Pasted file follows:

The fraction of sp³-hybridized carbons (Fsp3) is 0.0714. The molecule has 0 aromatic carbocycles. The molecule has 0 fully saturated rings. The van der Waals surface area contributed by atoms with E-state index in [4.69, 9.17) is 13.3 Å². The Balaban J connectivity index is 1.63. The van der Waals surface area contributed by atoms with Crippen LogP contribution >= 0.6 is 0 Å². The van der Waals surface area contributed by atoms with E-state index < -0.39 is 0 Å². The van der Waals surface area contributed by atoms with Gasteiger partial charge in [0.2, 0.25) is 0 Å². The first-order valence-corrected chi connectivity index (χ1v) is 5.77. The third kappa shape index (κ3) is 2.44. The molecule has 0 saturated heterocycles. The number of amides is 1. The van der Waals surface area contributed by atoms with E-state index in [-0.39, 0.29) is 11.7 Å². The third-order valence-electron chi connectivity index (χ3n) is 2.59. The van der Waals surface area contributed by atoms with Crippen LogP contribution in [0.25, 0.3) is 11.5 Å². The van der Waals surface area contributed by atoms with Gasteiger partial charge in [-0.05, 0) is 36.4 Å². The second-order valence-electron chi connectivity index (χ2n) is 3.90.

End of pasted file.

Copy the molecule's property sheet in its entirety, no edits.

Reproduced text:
The fraction of sp³-hybridized carbons (Fsp3) is 0.0714. The molecule has 0 aromatic carbocycles. The molecule has 0 fully saturated rings. The van der Waals surface area contributed by atoms with E-state index in [4.69, 9.17) is 13.3 Å². The Balaban J connectivity index is 1.63. The van der Waals surface area contributed by atoms with Crippen LogP contribution >= 0.6 is 0 Å². The van der Waals surface area contributed by atoms with E-state index < -0.39 is 0 Å². The van der Waals surface area contributed by atoms with Gasteiger partial charge in [0.2, 0.25) is 0 Å². The first-order valence-corrected chi connectivity index (χ1v) is 5.77. The third kappa shape index (κ3) is 2.44. The molecule has 0 saturated heterocycles. The number of amides is 1. The van der Waals surface area contributed by atoms with E-state index in [-0.39, 0.29) is 11.7 Å². The third-order valence-electron chi connectivity index (χ3n) is 2.59. The van der Waals surface area contributed by atoms with Crippen LogP contribution in [0.25, 0.3) is 11.5 Å². The van der Waals surface area contributed by atoms with Gasteiger partial charge in [-0.05, 0) is 36.4 Å². The second-order valence-electron chi connectivity index (χ2n) is 3.90.